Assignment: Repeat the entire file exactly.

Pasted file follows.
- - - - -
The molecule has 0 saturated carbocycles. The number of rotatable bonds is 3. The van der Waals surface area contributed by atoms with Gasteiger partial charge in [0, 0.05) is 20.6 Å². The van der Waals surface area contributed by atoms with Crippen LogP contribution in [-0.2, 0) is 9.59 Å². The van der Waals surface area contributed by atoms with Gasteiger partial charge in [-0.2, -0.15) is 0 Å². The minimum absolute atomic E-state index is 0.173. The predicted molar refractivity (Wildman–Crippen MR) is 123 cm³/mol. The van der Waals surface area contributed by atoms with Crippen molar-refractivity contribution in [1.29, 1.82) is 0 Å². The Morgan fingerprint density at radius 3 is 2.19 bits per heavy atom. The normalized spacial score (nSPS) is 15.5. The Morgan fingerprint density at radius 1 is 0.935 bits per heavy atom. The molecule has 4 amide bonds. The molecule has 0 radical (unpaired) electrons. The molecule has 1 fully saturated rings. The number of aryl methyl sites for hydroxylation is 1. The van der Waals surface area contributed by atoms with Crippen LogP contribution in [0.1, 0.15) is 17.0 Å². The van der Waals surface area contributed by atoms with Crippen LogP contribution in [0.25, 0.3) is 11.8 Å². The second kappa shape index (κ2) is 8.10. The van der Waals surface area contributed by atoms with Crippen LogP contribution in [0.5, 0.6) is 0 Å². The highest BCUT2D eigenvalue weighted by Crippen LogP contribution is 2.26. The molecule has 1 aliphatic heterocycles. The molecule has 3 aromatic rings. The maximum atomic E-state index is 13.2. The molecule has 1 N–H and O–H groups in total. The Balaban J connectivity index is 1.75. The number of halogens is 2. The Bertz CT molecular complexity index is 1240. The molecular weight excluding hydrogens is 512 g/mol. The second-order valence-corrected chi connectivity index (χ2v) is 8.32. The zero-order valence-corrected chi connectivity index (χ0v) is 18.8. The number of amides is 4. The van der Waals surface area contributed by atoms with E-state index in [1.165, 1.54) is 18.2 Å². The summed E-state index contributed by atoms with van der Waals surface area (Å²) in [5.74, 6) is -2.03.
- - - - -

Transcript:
The molecule has 0 saturated carbocycles. The number of rotatable bonds is 3. The van der Waals surface area contributed by atoms with Gasteiger partial charge in [0, 0.05) is 20.6 Å². The van der Waals surface area contributed by atoms with Crippen LogP contribution in [-0.2, 0) is 9.59 Å². The van der Waals surface area contributed by atoms with Gasteiger partial charge in [-0.2, -0.15) is 0 Å². The minimum absolute atomic E-state index is 0.173. The predicted molar refractivity (Wildman–Crippen MR) is 123 cm³/mol. The van der Waals surface area contributed by atoms with Crippen molar-refractivity contribution in [1.29, 1.82) is 0 Å². The Morgan fingerprint density at radius 3 is 2.19 bits per heavy atom. The normalized spacial score (nSPS) is 15.5. The Morgan fingerprint density at radius 1 is 0.935 bits per heavy atom. The molecule has 4 amide bonds. The molecule has 0 radical (unpaired) electrons. The molecule has 1 fully saturated rings. The number of aryl methyl sites for hydroxylation is 1. The van der Waals surface area contributed by atoms with Crippen LogP contribution in [0.1, 0.15) is 17.0 Å². The van der Waals surface area contributed by atoms with Crippen LogP contribution in [0.25, 0.3) is 11.8 Å². The second kappa shape index (κ2) is 8.10. The van der Waals surface area contributed by atoms with Crippen LogP contribution in [0.5, 0.6) is 0 Å². The highest BCUT2D eigenvalue weighted by Crippen LogP contribution is 2.26. The molecule has 1 aliphatic heterocycles. The molecule has 3 aromatic rings. The maximum atomic E-state index is 13.2. The molecule has 1 N–H and O–H groups in total. The Balaban J connectivity index is 1.75. The number of halogens is 2. The Bertz CT molecular complexity index is 1240. The molecular weight excluding hydrogens is 512 g/mol. The second-order valence-corrected chi connectivity index (χ2v) is 8.32. The zero-order valence-corrected chi connectivity index (χ0v) is 18.8. The number of amides is 4. The van der Waals surface area contributed by atoms with E-state index in [1.165, 1.54) is 18.2 Å². The summed E-state index contributed by atoms with van der Waals surface area (Å²) in [5.74, 6) is -2.03.